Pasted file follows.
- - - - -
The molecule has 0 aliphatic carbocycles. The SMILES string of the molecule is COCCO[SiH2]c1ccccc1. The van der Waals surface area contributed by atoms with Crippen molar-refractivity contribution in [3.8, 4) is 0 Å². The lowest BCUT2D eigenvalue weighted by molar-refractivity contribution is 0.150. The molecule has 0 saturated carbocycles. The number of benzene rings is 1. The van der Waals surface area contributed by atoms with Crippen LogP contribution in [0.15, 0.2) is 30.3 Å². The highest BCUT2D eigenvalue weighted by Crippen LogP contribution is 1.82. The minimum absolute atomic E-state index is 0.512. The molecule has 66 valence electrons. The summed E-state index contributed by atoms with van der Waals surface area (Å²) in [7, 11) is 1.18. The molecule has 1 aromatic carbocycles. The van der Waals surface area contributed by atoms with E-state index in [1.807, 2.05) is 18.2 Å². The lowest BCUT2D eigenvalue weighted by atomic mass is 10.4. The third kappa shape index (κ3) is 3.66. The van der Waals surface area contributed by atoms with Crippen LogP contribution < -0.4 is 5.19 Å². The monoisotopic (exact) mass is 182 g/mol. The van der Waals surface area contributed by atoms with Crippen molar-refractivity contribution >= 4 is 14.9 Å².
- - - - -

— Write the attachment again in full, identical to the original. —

The molecule has 0 aliphatic carbocycles. The SMILES string of the molecule is COCCO[SiH2]c1ccccc1. The van der Waals surface area contributed by atoms with Crippen molar-refractivity contribution in [3.8, 4) is 0 Å². The lowest BCUT2D eigenvalue weighted by molar-refractivity contribution is 0.150. The molecule has 0 saturated carbocycles. The number of benzene rings is 1. The van der Waals surface area contributed by atoms with Crippen LogP contribution in [0.15, 0.2) is 30.3 Å². The highest BCUT2D eigenvalue weighted by Crippen LogP contribution is 1.82. The minimum absolute atomic E-state index is 0.512. The molecule has 66 valence electrons. The summed E-state index contributed by atoms with van der Waals surface area (Å²) in [7, 11) is 1.18. The molecule has 1 aromatic carbocycles. The van der Waals surface area contributed by atoms with E-state index in [1.807, 2.05) is 18.2 Å². The lowest BCUT2D eigenvalue weighted by atomic mass is 10.4. The third kappa shape index (κ3) is 3.66. The van der Waals surface area contributed by atoms with Crippen LogP contribution < -0.4 is 5.19 Å². The monoisotopic (exact) mass is 182 g/mol. The van der Waals surface area contributed by atoms with Crippen molar-refractivity contribution >= 4 is 14.9 Å².